Shock Value in Television adaptions or honesty ?

MarcWatson-GrayMarcWatson-Gray Dundee City, United Kingdom
A friend of mine recently commented on the ( very obvious) gay and lesbian characters  in the Marple television adaptions.(The body in the library.The moving finger)
He feels that this was another attempt by producers to be more P.C. and appeal to modern viewers or a bit of shock value.
i pointed out that in the books there are some hints at a characters' sexuality.
Can anyone name any characters that they feel were Gay or Lesbian ?
Did Agatha Christie (In your opinion) draw a pretty good all 'round representation of the people of Britain in her books,given the restraints of the times ?
Does it really matter ? (As regards to the stories)
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Comments

  • AnubisAnubis Ontario, Canada
    I don't know if it was meant for shock value. I think it was just an acknowledgement of how things really were. It think in earlier days there were some situations that might be known, but wouldn't be acknowledged in books. And in the early part of the last century, gay sex was punishable by fine or imprisonment, so people wouldn't draw too much attention to it. I don't know off-hand any characters who were obviously gay, but that always used to be a comment that some people would make about HP himself. In the adaptations, he quite obviously isn't, but as the following dialogue from Mrs. McGinty's Dead, in which a play director tries to persuade Ariadne Oliver that her fictional detective should have a love interest shows, AC herself was aware of the situation: "Sven Hjerson never cared for women," said Mrs Oliver coldly. "But you can't have him a pansy darling."
  • Tommy_A_JonesTommy_A_Jones Gloucestershire, United Kingdom
    I think to Change Body In The Library and others Producers are trying to appeal to people who like to use the word "relevant", this is a mistake, The Producers should have Faith in the Book or not buy The Rights to it, there is a lot of things on British Television that say what Producers want to convey without using Adaptations of Books that don't have those issues, I wouldn't say I would go for Honesty EVERY time as I liked The fact that Hastings was in Murder In Mesopotamia and he, Miss Lemon and Japp were in Evil Under The Sun but Honesty should win the Vast majority of Times.
  • edited July 2015
    I think for "A Murder Is Announced", for the Geraldine McEwan version, I think it was unnecessary to have Hinch and Murgatroyd kiss or hold hands because if you read the book or even watch the Joan Hickson film, you can kind of tell that there is a good possibility that they are "probably" both lesbians..... maybe not. Things that seem black and white may not be black and white at all and we all know how Agatha Christie is good at using this motif. The book and the Joan Hickson film didn't have to show kissing or holding of the hands to make a/the point.... that is whether the point was made as to whether these two women are romantically involved. If that was the point made between the two, so be it. But it's the subtlety that is what makes the reader and the viewer turn to the book/film again and again. Maybe that is why Christie fans constantly wonder what is "really" going on between Hinch and Murgatroyd and along with a great mystery and other intriguing supporting characters in the story, the fans repeatedly watch and read this story. In both the book and Hickson film there is a sort of mystery between Hinch and Murgatroyd. The McEwan film takes away the mystery and the subtlety and conclude that yes, these two women are romantically involved. And that is one of the reasons why the Joan Hickson film will stand the test of time and will remain the most watchable in the eyes of Christie fans unlike the McEwan one. It keeps you guessing (I mean both Hinch and Murgatroyd that is). Subtlety in the world of film, in the hands of a director will make the film more watchable and will not undermine the viewers intelligence (the dumbing down which I think the newer adaptations of Christie's stories are doing). The more left to the imagination, the more the excitement because I think viewers (like me) like to explore, to think, to dig deep and find things for themselves (even things that the film maker probably didn't envision!), even if they didn't catch or find it upon a second, third, or even sixth reading or watching. (*They need to take a lesson from Alfred Hitchcock and his films* B-)) As I said, the book and the Hickson film makes you wonder: are they or aren't they?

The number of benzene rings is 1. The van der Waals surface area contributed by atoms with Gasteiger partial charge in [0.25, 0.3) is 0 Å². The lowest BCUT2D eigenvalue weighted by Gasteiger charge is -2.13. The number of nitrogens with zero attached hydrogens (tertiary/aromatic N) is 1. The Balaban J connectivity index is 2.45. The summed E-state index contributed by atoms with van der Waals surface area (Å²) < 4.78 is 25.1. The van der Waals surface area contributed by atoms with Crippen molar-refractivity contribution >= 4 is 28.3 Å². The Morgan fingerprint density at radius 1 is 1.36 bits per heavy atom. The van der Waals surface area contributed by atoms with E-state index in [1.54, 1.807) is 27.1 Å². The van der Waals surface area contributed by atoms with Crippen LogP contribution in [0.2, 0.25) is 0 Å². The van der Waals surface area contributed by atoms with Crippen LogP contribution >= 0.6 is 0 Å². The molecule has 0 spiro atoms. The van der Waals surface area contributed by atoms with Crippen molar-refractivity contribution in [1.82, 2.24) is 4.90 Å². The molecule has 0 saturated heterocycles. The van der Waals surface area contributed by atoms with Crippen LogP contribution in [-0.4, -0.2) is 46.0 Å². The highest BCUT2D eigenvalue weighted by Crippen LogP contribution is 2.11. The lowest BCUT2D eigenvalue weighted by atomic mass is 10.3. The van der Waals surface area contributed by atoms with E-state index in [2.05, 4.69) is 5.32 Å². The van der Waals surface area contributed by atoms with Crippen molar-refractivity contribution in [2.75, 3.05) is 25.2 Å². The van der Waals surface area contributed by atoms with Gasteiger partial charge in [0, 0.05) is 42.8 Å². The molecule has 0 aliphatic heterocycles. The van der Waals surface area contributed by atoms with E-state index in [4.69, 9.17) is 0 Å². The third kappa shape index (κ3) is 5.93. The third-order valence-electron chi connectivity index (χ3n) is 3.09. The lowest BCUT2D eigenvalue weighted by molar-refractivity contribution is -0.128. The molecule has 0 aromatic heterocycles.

• MarcWatson-GrayMarcWatson-Gray Dundee City, United Kingdom
    Yes subtlety in all areas of human interaction is preferable and more intriguing in either a book or a movie and you are correct also in that due to subtlety'I have picked up more meanings in both books and movies the second,third...etc...etc time i have looked at them.
    I do enjoy the dialogue of whom are described in some stories as"The lower classes" They remind me of some of the old Ealing comedy characters.Lines such as